Sunday, January 28, 2007

Todd Babiak: Choke Hold

Reviewed by: Leopold McGinnis

As you will soon discover, Leopold has communicated with Todd.

Turnstone Press, 237 pages. Published in 2000.

A few months ago author Todd Babiak contacted me about some disparaging remarks I had made on my site ( about his writing.

Apparently ‘his friend’ ‘who has nothing better to do with his time’ ‘got kicks out of finding places on the internet that made fun of him.’ He took issue with me off-handedly labeling his writing inane and then (passive aggressively?) asked to interview me for the Edmonton Journal.

In that interview, Todd told me he’d buy a copy of my book (Game Quest) and check it out. I didn’t believe him of course, but since he’d taken the time to do the interview (and listened to my wild rants, as well as fairly represented my opinions in his article - at least as far as a mainstream newspaper will go with any controversial opinions), and since I had sorta labeled his work inane without reading enough of it to accurately make that call, I decided to pick up a copy of his first book, Choke Hold, to find out what I really thought of Babiak’s writing.

I figured an author’s first book is a better representation of how they
write, who they are, want to be, what they want to say, etc… and the
Garneau Block was too steeped in media hoopla and its apparent ‘gimmick’ (it’s set in Edmonton!) for me to take seriously even if I tried. (In retrospect, my comments about inanity were probably more a reaction to the ridiculous hype and ingratiating Journal adds.) I thought that the premise of this book had much more promise and since it was written when Todd was unknown, I figured I could give it a more preconceptions free read.

So I read Choke Hold, about Jeremy, a martial-arts obsessed young man who returns to his small Alberta hometown after his martial arts school fails when one of his students murders a gay man. Thematically the book is about fighting, about viewing the world through fighting and how that gets in the way of living.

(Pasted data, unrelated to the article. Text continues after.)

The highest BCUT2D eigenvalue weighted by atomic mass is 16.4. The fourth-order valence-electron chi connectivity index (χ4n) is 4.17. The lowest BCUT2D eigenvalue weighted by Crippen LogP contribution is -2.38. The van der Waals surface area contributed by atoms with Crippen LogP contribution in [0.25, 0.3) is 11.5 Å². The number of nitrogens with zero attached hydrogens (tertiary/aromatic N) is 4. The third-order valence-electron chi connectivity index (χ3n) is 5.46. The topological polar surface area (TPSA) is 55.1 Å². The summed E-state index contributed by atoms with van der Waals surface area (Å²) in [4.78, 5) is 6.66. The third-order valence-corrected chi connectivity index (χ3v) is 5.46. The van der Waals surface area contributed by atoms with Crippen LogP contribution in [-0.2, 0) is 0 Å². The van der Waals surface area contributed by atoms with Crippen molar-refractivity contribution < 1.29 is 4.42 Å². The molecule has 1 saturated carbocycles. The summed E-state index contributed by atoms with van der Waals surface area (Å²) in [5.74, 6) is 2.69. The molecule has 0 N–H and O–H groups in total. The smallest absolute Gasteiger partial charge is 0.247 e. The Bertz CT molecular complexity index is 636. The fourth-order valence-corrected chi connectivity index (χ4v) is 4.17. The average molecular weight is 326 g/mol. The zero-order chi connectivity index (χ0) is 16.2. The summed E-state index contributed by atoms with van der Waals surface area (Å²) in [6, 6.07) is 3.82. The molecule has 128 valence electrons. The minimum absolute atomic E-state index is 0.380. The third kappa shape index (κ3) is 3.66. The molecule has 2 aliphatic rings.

Plotwise, the book works fairly well. Thematically – which should arise from the plot – not so much. Babiak’s writing style is tight, personable and (what I like best) non-phoney. Character comes out very well through the text and he has a unique flair for doing quick ‘scenario’ setting – getting us physically into a scene in a very natural way. By the end of the book I found this a bit overused and unvaried, but I was impressed with it nonetheless.
Something I myself might work on.

The first half of the book was quite good and I had my hat nearby so I could eat it. The plot moved quickly, had a lot of potential, and was relatable. I’m not the sort of person who has trouble putting books down, but I ripped through the first half pretty quick. Yet, with any book you get a better sense of it the further you get into it, and about halfway through I grew less and less interested.

The vast majority of the book takes place in small-town Seymour, even though nothing really important relating to the plot happens there. Halfway through the book, several chapters seem devoted entirely to showing what goes on there (parades, fairs, etc…) without adding to the plot. There’s a friend Jeremy reacquaints himself with who adds nothing to the plot or theme, other than to make it ‘Canadian’ or ethnically balanced--and while one of the more interesting characters, still isn’t quite nteresting enough to be worth having anyway. A few pages are devoted to a couple bozo characters at a fair for no apparent reason, etc… These would be minor pace-slowing issues at this point if it weren’t for the fact that the plot had stalled and it was becoming quickly apparent that the thematic elements were going off the tracks.